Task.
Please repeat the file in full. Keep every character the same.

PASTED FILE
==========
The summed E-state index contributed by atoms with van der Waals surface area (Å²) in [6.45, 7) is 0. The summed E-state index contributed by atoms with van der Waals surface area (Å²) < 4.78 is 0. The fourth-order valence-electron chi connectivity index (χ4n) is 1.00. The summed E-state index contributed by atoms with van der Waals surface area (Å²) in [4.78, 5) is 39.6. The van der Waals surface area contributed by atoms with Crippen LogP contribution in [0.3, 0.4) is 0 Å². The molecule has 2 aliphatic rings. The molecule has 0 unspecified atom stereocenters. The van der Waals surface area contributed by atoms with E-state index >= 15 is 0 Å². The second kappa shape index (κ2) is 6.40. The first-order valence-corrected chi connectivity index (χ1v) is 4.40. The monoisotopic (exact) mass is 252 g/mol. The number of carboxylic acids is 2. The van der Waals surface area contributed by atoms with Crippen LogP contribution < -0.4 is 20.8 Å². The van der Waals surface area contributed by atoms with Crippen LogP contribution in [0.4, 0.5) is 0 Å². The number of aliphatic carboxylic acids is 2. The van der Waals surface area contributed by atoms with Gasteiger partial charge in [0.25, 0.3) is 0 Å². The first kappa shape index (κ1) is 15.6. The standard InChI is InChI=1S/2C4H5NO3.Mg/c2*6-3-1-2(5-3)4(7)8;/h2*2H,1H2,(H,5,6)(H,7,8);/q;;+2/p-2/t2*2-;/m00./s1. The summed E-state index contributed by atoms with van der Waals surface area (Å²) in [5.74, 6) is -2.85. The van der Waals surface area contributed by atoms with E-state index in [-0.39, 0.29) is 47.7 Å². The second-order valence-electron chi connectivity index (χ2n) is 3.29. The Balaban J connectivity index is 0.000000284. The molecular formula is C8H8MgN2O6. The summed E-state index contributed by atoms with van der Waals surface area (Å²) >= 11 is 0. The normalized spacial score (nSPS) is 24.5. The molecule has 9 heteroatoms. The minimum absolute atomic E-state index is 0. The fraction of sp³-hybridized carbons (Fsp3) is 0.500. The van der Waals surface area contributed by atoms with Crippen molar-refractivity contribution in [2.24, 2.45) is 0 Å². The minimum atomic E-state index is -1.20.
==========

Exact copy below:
The summed E-state index contributed by atoms with van der Waals surface area (Å²) in [6.45, 7) is 0. The summed E-state index contributed by atoms with van der Waals surface area (Å²) < 4.78 is 0. The fourth-order valence-electron chi connectivity index (χ4n) is 1.00. The summed E-state index contributed by atoms with van der Waals surface area (Å²) in [4.78, 5) is 39.6. The van der Waals surface area contributed by atoms with Crippen LogP contribution in [0.3, 0.4) is 0 Å². The molecule has 2 aliphatic rings. The molecule has 0 unspecified atom stereocenters. The van der Waals surface area contributed by atoms with E-state index >= 15 is 0 Å². The second kappa shape index (κ2) is 6.40. The first-order valence-corrected chi connectivity index (χ1v) is 4.40. The monoisotopic (exact) mass is 252 g/mol. The number of carboxylic acids is 2. The van der Waals surface area contributed by atoms with Crippen LogP contribution < -0.4 is 20.8 Å². The van der Waals surface area contributed by atoms with Crippen LogP contribution in [0.4, 0.5) is 0 Å². The number of aliphatic carboxylic acids is 2. The van der Waals surface area contributed by atoms with Gasteiger partial charge in [0.25, 0.3) is 0 Å². The first kappa shape index (κ1) is 15.6. The standard InChI is InChI=1S/2C4H5NO3.Mg/c2*6-3-1-2(5-3)4(7)8;/h2*2H,1H2,(H,5,6)(H,7,8);/q;;+2/p-2/t2*2-;/m00./s1. The summed E-state index contributed by atoms with van der Waals surface area (Å²) in [5.74, 6) is -2.85. The van der Waals surface area contributed by atoms with E-state index in [-0.39, 0.29) is 47.7 Å². The second-order valence-electron chi connectivity index (χ2n) is 3.29. The Balaban J connectivity index is 0.000000284. The molecular formula is C8H8MgN2O6. The summed E-state index contributed by atoms with van der Waals surface area (Å²) >= 11 is 0. The normalized spacial score (nSPS) is 24.5. The molecule has 9 heteroatoms. The minimum absolute atomic E-state index is 0. The fraction of sp³-hybridized carbons (Fsp3) is 0.500. The van der Waals surface area contributed by atoms with Crippen molar-refractivity contribution in [2.24, 2.45) is 0 Å². The minimum atomic E-state index is -1.20.